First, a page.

Mr Brown considers how opportunity, choice and variety can have a positive impact on children.
A Google search of quotes about ‘opportunity’ brings up the usual mix of cheesy motivational pleasantries. But, for me, one in particular stands out. It is by an American comedian called Milton Berle who said ‘If opportunity doesn’t knock, build a door.’
I have been thinking about this recently as this week I had cause to count the number of clubs we offer to children each week. I was surprised to find out that it is 46! This is embarrassing as it is my job to co-ordinate clubs so this fact I really should have known. Three years ago that number stood at 28, and I guess I must have lost count of the number of new clubs we have added in recent times. These comprise a mixture of during and after school clubs, and it has been brilliant to see so many new clubs such as Bridge, Zumba, Streetdance, Magic and Judo become established over the last couple of years. When I was growing up, after school clubs were non-existent. Even today, in the local primary school that my daughters attend, there are eight clubs to choose from throughout the week and many of them are very expensive. An after school Science Club, for example, comes in at £100 per term.
It isn’t just after-school clubs where schools can try to provide as many different opportunities as possible; the curriculum should have a major part to play in this as well. I remember as a teenager, I developed a keen interest in economics and politics. Neither of these were available to me at GCSE, A-Level or as a club. School was not a happy place for me and I often wonder if it had been different had a wider range of opportunities been presented to me. It’s one reason why I am so thankful to have found teaching, (if you catch me around school I will happily tell you how I ended up in this career completely by accident!). I get to follow my passion every day, and it is the resulting motivation that drives all of us here at Greenfield to provide a wide range of opportunities to ensure Greenfield pupils can do the same.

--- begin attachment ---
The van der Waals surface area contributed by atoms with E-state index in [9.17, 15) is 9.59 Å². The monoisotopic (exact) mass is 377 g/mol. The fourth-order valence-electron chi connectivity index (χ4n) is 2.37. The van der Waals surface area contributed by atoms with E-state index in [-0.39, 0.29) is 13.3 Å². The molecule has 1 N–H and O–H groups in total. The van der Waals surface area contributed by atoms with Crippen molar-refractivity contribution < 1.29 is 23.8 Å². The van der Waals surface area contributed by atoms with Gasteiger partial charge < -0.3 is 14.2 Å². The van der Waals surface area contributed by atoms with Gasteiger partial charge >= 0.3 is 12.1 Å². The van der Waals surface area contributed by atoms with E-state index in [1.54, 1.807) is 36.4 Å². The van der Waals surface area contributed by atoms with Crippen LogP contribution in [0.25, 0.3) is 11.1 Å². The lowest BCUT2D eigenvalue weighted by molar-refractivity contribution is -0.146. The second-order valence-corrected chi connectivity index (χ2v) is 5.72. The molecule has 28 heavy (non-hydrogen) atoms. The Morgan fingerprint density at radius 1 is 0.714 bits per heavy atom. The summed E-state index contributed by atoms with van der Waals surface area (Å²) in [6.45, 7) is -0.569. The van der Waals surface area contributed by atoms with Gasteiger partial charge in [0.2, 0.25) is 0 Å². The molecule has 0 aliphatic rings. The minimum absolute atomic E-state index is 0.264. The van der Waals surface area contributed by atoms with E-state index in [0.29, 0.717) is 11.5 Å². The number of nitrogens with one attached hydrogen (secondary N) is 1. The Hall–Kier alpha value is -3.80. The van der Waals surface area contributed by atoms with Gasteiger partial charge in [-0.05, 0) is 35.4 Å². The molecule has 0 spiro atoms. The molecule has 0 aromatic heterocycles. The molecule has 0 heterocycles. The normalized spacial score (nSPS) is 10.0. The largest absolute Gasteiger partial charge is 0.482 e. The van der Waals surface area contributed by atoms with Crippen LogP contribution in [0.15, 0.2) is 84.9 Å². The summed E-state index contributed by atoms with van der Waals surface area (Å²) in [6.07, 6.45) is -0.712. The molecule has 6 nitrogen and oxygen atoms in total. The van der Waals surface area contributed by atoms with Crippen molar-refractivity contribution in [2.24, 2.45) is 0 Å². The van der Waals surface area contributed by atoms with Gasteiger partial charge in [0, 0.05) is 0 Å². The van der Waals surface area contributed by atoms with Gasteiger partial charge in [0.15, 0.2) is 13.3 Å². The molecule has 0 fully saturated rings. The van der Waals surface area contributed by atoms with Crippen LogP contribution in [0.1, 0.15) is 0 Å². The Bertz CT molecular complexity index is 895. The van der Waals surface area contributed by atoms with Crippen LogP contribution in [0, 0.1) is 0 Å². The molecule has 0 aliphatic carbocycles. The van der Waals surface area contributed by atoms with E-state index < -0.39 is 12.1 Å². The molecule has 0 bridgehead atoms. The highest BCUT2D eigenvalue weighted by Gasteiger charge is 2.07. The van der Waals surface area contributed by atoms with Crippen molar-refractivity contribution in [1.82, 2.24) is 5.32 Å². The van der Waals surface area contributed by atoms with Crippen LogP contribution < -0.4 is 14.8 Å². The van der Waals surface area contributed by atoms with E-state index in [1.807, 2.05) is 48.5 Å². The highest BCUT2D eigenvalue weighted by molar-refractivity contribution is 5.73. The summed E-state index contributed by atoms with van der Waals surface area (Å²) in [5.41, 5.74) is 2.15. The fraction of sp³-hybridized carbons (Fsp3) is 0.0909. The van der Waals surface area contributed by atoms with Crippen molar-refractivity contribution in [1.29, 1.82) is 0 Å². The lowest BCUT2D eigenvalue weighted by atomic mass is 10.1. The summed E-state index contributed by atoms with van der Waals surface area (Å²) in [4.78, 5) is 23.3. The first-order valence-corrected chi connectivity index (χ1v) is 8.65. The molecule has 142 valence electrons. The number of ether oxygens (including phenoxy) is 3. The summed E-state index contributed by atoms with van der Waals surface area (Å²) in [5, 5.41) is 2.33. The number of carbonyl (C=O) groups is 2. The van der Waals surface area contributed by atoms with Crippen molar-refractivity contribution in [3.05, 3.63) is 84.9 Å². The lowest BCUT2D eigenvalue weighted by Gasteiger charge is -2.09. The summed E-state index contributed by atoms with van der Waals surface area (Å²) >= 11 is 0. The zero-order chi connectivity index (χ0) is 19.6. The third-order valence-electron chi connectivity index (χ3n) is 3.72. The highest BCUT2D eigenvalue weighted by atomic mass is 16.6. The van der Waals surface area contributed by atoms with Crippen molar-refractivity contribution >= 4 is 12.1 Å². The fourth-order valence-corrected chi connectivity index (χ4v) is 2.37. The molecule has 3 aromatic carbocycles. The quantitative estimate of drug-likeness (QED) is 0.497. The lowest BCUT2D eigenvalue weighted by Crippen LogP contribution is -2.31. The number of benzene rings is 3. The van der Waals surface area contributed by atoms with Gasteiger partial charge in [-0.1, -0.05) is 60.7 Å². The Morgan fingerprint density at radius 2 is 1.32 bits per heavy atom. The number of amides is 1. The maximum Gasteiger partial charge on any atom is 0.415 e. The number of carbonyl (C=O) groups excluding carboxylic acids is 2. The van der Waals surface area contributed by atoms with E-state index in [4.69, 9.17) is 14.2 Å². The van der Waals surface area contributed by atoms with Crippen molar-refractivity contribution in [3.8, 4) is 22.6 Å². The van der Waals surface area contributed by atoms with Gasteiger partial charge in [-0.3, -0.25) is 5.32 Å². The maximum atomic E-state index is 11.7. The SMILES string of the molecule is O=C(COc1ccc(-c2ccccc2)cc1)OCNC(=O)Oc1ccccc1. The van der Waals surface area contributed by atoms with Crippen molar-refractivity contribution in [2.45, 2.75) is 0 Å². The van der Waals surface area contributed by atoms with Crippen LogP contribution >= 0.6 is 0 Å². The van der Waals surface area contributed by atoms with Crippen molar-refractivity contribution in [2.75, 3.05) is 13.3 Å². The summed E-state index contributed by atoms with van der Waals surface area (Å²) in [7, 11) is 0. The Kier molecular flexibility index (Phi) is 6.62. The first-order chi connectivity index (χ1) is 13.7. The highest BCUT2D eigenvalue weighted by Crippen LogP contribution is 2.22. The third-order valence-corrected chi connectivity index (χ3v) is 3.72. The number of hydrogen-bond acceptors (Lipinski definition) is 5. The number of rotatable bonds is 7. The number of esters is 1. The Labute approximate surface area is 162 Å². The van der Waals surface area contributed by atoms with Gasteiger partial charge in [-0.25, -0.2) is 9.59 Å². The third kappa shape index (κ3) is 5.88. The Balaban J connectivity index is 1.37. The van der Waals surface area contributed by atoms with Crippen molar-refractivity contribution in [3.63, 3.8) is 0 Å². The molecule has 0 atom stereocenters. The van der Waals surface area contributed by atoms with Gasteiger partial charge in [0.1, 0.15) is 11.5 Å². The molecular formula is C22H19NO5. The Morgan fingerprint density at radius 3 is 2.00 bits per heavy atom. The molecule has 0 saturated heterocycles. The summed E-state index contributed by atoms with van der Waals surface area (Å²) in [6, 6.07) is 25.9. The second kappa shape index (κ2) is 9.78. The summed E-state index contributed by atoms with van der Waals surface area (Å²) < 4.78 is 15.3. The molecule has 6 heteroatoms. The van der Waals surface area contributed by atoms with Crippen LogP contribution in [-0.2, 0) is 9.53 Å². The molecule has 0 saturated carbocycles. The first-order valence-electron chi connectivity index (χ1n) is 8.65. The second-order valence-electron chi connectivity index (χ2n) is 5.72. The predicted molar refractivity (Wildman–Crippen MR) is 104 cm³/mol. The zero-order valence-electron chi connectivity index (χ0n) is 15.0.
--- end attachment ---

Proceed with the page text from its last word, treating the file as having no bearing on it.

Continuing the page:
An anecdote Mrs Steenekamp shared with me at lunchtime demonstrates this perfectly. She mentioned that in her Art Carousel lesson, a lesson that includes elements of theatre set design, fashion design, art appreciation, sculpture and lots more, Year 2 were making puppets for which they have written a story and designed a set to enable them to curate their own puppet theatre show. Mrs Steenekamp explained that many children who are naturally more academic really struggled with the sewing element of making the puppets while many of those who sometimes find academic work harder to get to grips with really thrived and took to it like a duck to water. It is these opportunities that remind children like this that we all have different talents and instances such as this prove so valuable in nurturing confident and happy children. Whether a Greenfield child loves debating, cooking, languages, gymnastics, drama, dance, design, construction, singing, debating, playing the ukulele or immersing themselves in numbers or the English language, there is something for everyone in the Greenfield curriculum.
We are proud of the doors we build at Greenfield, both during the school day, and after it finishes, and I hope that Greenfield pupils continue to knock on any of them that happens to attract their interest.